Team Czech Republic’s AIR House earned a score of 98 out of a possible 100 points to win the contest. Architectural juror Richard Swett, CEO and co-founder of Climate PROSPERITY Enterprise Solutions, said, “The warm and pervasive use of natural wood finishes throughout the house makes it a comfortable place to dwell and reenergize, being a part of nature without feeling exposed to nature.”
The jury evaluated the competing houses based on their architectural elements, holistic design, lighting, project documentation and ability to inspire and delight Solar Decathlon visitors. Stevens Institute of Technology claimed second place with 96 points, and University of Southern California took third place with 93 points in this particular contest.
The AIR House was developed as a net-zero prefab home built for “empty nesters” seeking refuge in the countryside. The team wanted to create a home that would emphasize outdoor living, so they developed a simple interior complemented by a generous deck with space for cooking, gardening, relaxing, entertaining, and even storage. The relatively small size of the interior living space also speaks to the tradition of minimal, social housing found throughout the Czech Republic.
The composition of the AIR House’s main volumes is primarily based on a “house within a house” concept, wherein an inner volume is shaded by a louvered exterior structure. The thermal envelope of the first skin is constructed using massive wood panels and natural wood fibers. The second skin consists of a slatted wood canopy. This second skin protects the first from sun and the wind while generating electricity and hot water through photovoltaic and solar-thermal panels attached to its structural elements. This exterior skin also eases the visual mass of the home, transforming a would-be bulky cubic structure into an airy form that plays with light and shadow.
All of the AIR House’s energy needs are provided by 538 square feet of PV panels, and the prefab is also equipped with smart home controls. Given the climate of the Czech Republic, the home is intended to be ventilated naturally most of the year. However, for the purposes of this competition and the warm Southern California climate, the CTU team developed a system to recuperate waste heat from the home. The heat recuperation HVAC system ensures optimal air exchange, and during ventilation it minimizes heat loss (which accounts for up to 40% of energy loss in standard family houses).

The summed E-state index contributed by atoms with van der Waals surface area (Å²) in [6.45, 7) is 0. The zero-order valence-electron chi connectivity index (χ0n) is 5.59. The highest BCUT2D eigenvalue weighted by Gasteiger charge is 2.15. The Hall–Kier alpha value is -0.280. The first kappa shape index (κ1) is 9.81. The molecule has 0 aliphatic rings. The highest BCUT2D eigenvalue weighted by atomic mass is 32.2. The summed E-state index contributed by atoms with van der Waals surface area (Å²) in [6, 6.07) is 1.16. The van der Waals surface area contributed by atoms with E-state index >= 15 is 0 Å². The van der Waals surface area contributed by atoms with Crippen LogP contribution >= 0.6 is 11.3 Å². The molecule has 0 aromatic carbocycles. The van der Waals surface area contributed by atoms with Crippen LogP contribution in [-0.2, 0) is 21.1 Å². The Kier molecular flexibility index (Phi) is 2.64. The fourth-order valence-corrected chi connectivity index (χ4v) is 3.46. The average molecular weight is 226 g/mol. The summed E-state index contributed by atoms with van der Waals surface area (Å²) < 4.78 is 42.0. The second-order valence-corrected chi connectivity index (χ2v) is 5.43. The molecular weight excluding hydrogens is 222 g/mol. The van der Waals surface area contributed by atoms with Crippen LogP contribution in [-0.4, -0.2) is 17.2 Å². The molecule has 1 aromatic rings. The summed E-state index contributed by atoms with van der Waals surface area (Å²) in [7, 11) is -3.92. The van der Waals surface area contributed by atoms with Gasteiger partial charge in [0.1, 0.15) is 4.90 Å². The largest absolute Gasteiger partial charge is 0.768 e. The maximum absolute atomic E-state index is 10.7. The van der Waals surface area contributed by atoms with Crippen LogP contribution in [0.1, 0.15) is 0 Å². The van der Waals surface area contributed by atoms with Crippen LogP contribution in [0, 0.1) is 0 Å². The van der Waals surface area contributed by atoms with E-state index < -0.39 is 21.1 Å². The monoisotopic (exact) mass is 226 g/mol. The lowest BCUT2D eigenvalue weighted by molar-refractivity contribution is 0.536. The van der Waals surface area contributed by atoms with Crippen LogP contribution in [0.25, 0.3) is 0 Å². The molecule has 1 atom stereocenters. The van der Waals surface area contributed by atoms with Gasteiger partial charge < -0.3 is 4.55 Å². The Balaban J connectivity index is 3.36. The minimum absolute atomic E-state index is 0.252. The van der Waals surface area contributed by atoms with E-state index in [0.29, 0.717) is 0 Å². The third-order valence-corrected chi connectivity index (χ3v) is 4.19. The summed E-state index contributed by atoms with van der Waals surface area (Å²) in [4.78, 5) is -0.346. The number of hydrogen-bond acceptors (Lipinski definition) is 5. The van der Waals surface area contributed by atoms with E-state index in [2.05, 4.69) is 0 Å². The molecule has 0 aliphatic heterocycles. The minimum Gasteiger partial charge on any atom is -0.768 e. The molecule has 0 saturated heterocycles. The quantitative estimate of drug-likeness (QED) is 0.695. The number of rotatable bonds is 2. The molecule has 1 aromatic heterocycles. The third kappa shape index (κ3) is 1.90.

Domestic hot water is provided by two flat-plate solar thermal collectors. The heat trapped inside the collector is transferred by special antifreeze solar fluid into an integrated heat storage tank. In the climate conditions of central Europe, the solar system can cover 50-60% of domestic hot water needs throughout the whole year (100% in summer, and 10% during winter months). In periods of low solar insulation, the solar hot water system will be supplemented by an air-to-water heat pump. Additionally, a greywater system collects and filters water from the showers and wash basins to irrigate plants. Low-flow fixtures reduce water use further.
The home traveled far to find its place in Irvine, California, and it will have a long journey home once the Solar Decathlon ends, but given the home’s simple foundation, small size, and uncomplicated form, the team should have no problem bringing it back to life in their idyllic countryside.
Photos by Mike Chino for Inhabitat